Thursday, August 16, 2012

Kerala in its multifarious moods

At the Varsha Chitra exhibition, artists portray the 12 months of the Malayalam calendar

Photos: An acrylic on canvas by Rajan Kadalundi; a watercolour by Seemon Joseph. 
Credit: Mithin Vinod

By Shevlin Sebastian

One day, in October, 2010, Sasi K. Warier, owner of the Indian Art Gallery, Kochi, got an idea: 'Why not form a group of like-minded people?' And thus was born Panthirukulam. There are 12 artists of varying backgrounds: two are cartoonists, one is a Customs Superintendent, while another is a professor of paediatric nursing at the Amrita Institute of Medical Sciences. “There are also web designers, interior decorators, businessmen, and full-time artists,” says Sasi. Incidentally, the name 'Panthirukulam' is a reference to the legend of a woman having 12 babies all growing up in different backgrounds.

One year ago, Sasi came up with an idea of meeting twice a month where they would do paintings on the 12 months of the Malayalam calendar. “The reasoning behind it was that it would enable us to meet, work, and bond with each other,” says artist Sunil Moothedath. So, in the past one year, they did so, and the result is 'Varsha Chitra', an exhibition in which there are 144 paintings, done by the 12 of them to represent every month.

For Medam (Aries, April-May), Rajan Kadalundi has done an acrylic on canvas which shows a vibrant sun beating down and two women who are holding sheaves of wheat, but are perspiring profusely. One of them is also carrying a water utensil on her hip. “I wanted to indicate that there is a water shortage,” says Rajan. A boy is yelling as he holds up firecrackers in one hand and a sparkler in the other. “During Medam, there are several festivals and I wanted to show the celebrations,” he says. The painting has been done in red to indicate the intensity of the heat. The presence of a lighted lamp suggests the beginning of Vishu, the new year.

Seemon Joseph has adopted a signature image for all the twelve months. Every one is of Nature. And they are all soothing sights: thick black clouds hovering over an expanse of land, wet paddy fields in a shimmering green, and for the month of Meenam (Pisces, March- April), he has painted two ponds bifurcated by a mud path with coconut trees on the fringe. “I decided to do portraits of nature because, in watercolour, it looks the best,” he says.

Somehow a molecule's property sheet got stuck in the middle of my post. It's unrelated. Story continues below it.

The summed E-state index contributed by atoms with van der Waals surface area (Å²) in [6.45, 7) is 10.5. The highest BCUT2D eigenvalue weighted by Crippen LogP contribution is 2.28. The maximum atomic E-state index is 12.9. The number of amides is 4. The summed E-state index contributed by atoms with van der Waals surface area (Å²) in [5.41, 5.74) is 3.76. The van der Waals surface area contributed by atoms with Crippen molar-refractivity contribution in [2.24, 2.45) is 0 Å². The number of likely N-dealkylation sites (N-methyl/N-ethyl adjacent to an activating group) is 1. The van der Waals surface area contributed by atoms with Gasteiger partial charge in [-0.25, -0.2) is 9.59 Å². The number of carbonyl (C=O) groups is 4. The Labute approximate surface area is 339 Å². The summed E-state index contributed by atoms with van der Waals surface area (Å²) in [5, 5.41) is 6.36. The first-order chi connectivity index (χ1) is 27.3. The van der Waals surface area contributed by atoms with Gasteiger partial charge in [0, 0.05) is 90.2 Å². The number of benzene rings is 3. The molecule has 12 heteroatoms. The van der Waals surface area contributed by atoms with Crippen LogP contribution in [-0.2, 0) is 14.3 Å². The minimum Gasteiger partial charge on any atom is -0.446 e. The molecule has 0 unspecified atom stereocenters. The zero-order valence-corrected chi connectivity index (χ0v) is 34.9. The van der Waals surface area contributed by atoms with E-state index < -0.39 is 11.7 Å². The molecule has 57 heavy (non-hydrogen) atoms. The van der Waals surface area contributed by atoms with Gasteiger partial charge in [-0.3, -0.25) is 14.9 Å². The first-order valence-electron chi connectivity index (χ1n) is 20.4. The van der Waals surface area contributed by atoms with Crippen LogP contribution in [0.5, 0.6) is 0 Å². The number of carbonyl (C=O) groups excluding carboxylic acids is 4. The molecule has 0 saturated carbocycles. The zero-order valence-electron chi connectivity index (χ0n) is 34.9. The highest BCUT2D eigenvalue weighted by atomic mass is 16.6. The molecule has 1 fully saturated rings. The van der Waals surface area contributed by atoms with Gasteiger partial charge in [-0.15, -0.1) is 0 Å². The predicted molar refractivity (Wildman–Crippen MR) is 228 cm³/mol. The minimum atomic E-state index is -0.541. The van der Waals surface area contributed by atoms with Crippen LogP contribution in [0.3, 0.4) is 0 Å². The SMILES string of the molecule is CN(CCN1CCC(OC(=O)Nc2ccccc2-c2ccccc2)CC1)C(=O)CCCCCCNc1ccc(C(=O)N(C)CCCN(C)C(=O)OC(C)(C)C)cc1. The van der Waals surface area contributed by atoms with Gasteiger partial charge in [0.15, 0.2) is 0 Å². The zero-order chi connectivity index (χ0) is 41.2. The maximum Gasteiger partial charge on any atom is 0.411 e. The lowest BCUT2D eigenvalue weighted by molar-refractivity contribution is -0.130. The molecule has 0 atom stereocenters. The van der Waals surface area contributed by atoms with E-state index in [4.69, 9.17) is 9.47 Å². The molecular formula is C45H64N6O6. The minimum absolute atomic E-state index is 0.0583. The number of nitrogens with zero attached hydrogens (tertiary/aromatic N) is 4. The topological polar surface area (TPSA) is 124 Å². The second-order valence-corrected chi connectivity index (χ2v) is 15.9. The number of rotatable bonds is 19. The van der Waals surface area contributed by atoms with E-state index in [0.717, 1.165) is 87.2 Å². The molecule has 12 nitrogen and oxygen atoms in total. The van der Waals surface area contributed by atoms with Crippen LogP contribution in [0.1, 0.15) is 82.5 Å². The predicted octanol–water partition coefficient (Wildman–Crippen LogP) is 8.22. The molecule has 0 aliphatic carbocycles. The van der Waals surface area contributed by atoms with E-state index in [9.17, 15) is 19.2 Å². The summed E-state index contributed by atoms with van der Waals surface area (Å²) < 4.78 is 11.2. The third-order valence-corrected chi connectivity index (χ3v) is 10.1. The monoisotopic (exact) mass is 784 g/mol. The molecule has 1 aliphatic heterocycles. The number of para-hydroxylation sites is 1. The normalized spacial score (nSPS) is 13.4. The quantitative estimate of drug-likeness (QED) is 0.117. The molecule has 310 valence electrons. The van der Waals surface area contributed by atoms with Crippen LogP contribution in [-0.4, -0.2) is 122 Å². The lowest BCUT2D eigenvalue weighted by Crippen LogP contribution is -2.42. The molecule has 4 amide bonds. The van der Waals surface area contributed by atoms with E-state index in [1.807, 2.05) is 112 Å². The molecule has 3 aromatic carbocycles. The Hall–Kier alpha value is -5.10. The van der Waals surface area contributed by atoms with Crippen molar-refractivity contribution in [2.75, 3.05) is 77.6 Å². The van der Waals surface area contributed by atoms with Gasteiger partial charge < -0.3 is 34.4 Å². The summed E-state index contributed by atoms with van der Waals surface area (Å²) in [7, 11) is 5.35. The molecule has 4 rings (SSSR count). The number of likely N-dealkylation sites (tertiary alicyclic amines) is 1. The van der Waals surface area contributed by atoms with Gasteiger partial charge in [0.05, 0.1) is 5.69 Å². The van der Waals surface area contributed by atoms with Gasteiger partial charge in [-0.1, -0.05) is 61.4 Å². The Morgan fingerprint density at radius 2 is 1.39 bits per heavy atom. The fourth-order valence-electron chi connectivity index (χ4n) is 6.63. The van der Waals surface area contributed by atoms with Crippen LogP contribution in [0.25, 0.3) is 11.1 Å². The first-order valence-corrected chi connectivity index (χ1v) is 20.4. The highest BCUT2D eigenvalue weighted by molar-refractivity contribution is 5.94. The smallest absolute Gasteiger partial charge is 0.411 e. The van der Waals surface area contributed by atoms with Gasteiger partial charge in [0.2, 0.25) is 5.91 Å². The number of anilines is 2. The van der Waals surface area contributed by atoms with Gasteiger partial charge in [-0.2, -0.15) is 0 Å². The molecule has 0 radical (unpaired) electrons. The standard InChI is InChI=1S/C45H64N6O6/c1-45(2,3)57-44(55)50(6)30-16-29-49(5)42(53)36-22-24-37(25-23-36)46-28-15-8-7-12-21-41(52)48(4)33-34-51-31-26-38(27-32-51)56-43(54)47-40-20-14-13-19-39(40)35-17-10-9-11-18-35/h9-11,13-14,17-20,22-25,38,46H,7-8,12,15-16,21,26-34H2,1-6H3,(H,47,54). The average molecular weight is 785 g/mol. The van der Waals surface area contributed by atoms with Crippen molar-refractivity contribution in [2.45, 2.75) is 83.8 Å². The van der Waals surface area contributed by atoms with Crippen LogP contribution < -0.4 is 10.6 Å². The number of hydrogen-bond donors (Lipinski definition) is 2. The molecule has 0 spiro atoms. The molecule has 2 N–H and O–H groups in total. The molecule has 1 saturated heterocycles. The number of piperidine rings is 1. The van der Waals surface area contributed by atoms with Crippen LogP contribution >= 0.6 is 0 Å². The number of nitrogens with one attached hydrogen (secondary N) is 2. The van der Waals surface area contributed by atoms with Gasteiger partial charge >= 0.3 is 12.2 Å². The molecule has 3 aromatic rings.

Senior artist T.N. Raju has shown a black crow sitting on a rock. Next to it is a river with flower petals on it. Against the backdrop of clouds, a lighted door can be seen in the sky. “This is the entrance which leads to the other world, after we die,” says Raju. “That is why it is brightly-lit.” When Raju was a child he was deeply affected by the way the ashes were immersed in the water and flower petals were strewn about and they flowed slowly down the river, indicating the inevitable ebbing of life. The sight of a crow is always auspicious during the month of Karkidakam (Cancer, July- August).

James P.J. has drawn an image of two cows with long horns racing down a slushy field guided by two bare-chested farmers holding stick in their hands. The splashes of water are shown in thin straight lines at the bottom indicating the speed at which the animals are moving. Behind them, are shadowy figures of men and women looking at the action. “During the Medam season, such races take place regularly in Kerala and Tamil Nadu,” says James. “There is a festival-like mood and prizes are given to the winners.” 

As for Sunil Moothedath, he has done a simple work of several colourful umbrellas placed in a bucket, just outside a shop, to indicate the month of Edavam (Taurus, May-June). Just beside the bucket is shown the legs of a jean-clad man who is standing on the edge of a step. “He has no umbrella, so he is waiting for the rains to stop,” says Sunil. “This work shows that the monsoon season has arrived.”

A.A. Ajithkumar has drawn two grasshoppers sitting on top of each other on a silvery leaf and copulating. There are flowers all around. In the distance there are a hint of clouds and oncoming rain. “Usually the grasshoppers get intimate at night, hence the presence of the dark clouds,” says Ajithkumar. “And a pair is the symbol of the month of Midhunam (Gemini, June- July).”

R. Shyju has done something similar: a woman's face, painted in green, half super-imposed on another, done in brown. “Since Midhunam is Gemini in the English calendar, I wanted to portray the sun sign, which has the twin symbol. So I showed the two faces of a woman.”

The other artists who took part include T.N. Subodh Kumar, Balakrishnan Kadirur, Joby Ravindran, and Manoj Mathasseril.

(The New Indian Express, Kochi) 


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